Editorial: Chicagoans should vote down ‘Bring Chicago Home’

By Editorial Board, Crain’s Chicago Business | March 15, 2024


We’ve said it before and, unfortunately, it must be said again as the March 19 primary voting deadline looms:

Mayor Brandon Johnson’s “Bring Chicago Home” plan, well intentioned though it may be, is the last thing the city needs right now. And that goes double for the Loop.

Stroll down any major commercial corridor in the city — even the Magnificent Mile — and you’ll encounter a parade of empty storefronts, the ghosts of boutiques and restaurants that didn’t survive the COVID downturn. But the situation is especially dire in the Loop, where nearly four years after the first lockdown of the pandemic, the number of empty storefronts has surpassed a daunting threshold: More than 30% of the central business district’s retail space is vacant.

The office market isn’t faring much better, as companies downsize their space to better suit a remote workforce. The downtown office market closed out 2023 the same way it began, with vacancy hitting a new record high. Nearly 24% of office space in the central business district was vacant at the end of the year. Interest rate spikes over the past two years, meanwhile, have fueled a historic wave of distressed properties as landlords have been unable to pay off maturing debt. Hardly a week goes by when Crain’s isn’t reporting on the foreclosure of a major property or the sale of a downtown building at a fire-sale price.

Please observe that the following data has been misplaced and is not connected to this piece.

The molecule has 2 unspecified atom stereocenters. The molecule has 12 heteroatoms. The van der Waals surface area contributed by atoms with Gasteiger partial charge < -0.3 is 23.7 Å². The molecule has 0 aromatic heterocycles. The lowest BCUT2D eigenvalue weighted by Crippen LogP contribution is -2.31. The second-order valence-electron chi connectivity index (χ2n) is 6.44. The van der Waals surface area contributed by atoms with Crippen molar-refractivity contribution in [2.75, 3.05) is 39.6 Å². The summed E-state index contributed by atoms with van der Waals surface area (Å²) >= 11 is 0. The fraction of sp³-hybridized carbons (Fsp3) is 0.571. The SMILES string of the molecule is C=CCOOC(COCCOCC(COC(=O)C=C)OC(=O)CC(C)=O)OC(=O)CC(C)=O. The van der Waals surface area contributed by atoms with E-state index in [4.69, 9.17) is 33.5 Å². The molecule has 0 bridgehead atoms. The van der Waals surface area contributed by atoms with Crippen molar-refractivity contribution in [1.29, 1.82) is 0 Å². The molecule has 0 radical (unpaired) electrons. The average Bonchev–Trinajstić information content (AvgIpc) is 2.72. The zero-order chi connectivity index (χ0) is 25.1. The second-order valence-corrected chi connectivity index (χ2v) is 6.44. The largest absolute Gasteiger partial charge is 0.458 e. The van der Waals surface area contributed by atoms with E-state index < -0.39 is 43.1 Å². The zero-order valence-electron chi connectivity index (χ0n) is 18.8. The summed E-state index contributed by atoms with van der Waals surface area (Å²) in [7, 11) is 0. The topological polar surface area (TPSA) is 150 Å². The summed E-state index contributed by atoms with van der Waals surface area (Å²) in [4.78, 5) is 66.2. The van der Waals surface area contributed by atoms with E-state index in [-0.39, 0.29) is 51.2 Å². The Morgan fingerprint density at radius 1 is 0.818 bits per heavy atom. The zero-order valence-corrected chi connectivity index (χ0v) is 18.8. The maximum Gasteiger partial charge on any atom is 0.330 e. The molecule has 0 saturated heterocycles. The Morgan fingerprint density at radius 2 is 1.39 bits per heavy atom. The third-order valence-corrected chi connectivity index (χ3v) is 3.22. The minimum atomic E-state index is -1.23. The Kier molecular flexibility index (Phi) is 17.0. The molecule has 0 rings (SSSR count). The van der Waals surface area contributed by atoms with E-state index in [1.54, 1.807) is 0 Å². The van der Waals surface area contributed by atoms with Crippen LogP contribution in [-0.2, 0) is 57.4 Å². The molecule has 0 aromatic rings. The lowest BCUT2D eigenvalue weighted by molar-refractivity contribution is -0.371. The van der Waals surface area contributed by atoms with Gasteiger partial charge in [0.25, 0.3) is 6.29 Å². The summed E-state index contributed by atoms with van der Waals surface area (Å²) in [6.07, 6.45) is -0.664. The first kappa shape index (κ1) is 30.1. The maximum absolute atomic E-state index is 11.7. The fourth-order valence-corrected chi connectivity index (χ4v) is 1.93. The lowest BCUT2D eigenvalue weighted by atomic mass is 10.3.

Also caught up in the misery: Chicago-area banks, particularly smaller ones. As Crain’s has reported, small banks in the area are holding an outsize portion of the risk from the depressed commercial real estate sector, with more pain expected in 2024.

And yet, Johnson and his progressive allies, watching downtown drown, are tossing it an anchor instead of a life preserver.

The anchor comes in the form of a carefully calibrated measure, to be voted up or down on March 19, that would lower the real estate transfer tax for property sales under $1 million — the better to appeal to Average Joes and Janes — while raising the tax for property sales above $1 million. A third tier would raise the tax for property sales above $1.5 million to 3% — quadruple the current rate.

That structure is no accident, and it makes the entire Bring Chicago Home proposal an easier sell politically: Make the fat cats pay more, the thinking goes, and use their money to fund programs for homeless people. Who, after all, wouldn’t want to help homeless people?

The trouble is, the fat cats aren’t just downtown building owners. They’re also mom-and-pop investors who, say, own their own storefronts or perhaps own a neighborhood three-flat. And all of them — the little guys and the fat cats alike — are facing a commercial real estate market as choppy and challenging as anyone alive now can remember. And all of them would be on the hook for a significant tax payout if they were to sell their property under this plan.

And the trouble doesn’t end there. As the nonpartisan Civic Federation pointed out in an analysis released March 13, the due diligence on Bring Chicago Home is seriously lacking, both regarding the potential effects on the real estate market and how the revenue generated by the tax will be spent. “The city’s work on this policy proposal is incomplete,” the Civic Federation wrote. “Given the stakes, it is critical that city leaders move quickly to meet the moment with additional public-facing details about implementation and analysis of possible consequences, both positive and negative.”

As Civic Federation chief Joe Ferguson put it in an interview with Crain’s: “On the revenue side, there has been no analysis and no accountability and no seeming consideration for the potential adverse consequences here.”

In short, Bring Chicago Home would give Johnson a blank check to address homelessness in still-undefined ways — while further burdening owners of commercial properties throughout the city and potentially quashing much-needed investment.

Voters should say no to this ill-conceived proposal.